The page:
A predominantly Christian urban public space, built through the dynamics of destruction, occupation, and replacement, Alexandria was an area of competition and sharing between the various Christian denominations, primarily the two patriarchates, Chalcedonian, and non- Chalcedonian. In the urban/peri-urban spaces of Alexandria, there has been a continuous interweaving of histories of coexistence and different forms of resilience, captured in the present study through the three dynamics (i. e., top-down, bottom-up, and middle-up). These dynamics reveal the mixture of forces and the function of places as fragmentary remnants, which have survived the changes in religions over time. By analyzing the monastic sites, this study would like to demonstrate how the institutional strategy of making Alexandria a Christian city by destroying, converting, substituting, and reusing materials from pagan temples worked materially and symbolically, with an aesthetic and architectural transformation of the city. Often religious sites in and around Alexandria were spaces not only of a lived religion but also spaces of the resilience of religious communities or denominations that formed the minorities, whether pagan or Christian, of various factions.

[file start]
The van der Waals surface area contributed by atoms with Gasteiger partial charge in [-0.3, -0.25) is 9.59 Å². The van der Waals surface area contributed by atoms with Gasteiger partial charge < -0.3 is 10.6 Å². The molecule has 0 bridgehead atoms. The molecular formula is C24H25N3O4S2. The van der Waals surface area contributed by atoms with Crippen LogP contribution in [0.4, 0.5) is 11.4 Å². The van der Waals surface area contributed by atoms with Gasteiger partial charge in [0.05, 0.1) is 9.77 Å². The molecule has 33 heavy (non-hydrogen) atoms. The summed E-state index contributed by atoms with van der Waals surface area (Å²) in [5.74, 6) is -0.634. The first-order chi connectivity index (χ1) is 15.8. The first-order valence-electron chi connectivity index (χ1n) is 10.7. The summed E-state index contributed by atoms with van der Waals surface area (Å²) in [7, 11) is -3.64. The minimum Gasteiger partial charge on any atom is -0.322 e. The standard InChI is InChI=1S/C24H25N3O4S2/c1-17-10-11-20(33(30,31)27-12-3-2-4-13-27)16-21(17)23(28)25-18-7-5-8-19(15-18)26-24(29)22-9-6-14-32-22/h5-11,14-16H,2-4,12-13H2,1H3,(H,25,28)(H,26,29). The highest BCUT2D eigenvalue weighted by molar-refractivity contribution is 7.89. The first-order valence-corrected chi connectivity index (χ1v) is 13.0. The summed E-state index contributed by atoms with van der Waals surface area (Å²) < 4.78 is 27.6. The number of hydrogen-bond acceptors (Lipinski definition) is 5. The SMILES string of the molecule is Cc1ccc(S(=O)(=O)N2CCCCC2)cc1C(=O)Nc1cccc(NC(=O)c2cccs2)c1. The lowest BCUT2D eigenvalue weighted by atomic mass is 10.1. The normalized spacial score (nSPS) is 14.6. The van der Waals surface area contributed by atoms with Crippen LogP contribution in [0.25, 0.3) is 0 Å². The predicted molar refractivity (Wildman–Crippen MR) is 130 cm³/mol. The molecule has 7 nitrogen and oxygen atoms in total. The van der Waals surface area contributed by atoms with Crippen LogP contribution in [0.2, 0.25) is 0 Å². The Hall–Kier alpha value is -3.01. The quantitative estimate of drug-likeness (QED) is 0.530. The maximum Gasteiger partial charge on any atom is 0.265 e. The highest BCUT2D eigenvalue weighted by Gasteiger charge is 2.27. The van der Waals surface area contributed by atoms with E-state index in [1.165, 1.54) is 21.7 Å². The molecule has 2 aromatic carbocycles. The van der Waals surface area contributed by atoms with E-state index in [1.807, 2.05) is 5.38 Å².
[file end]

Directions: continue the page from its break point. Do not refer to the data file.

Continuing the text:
Giorda, M.C. (2023). Sharing Monasteries: Mapping Late Antique Religious Competition at Alexandria.. In F.M. Maurean Attali (a cura di), Shared Religious Sites in Late Antiquity: Negotiating Cultural and Ritual Identities in the Eastern Roman Empire. (pp. 119-144). Basel : Schwabe Verlag.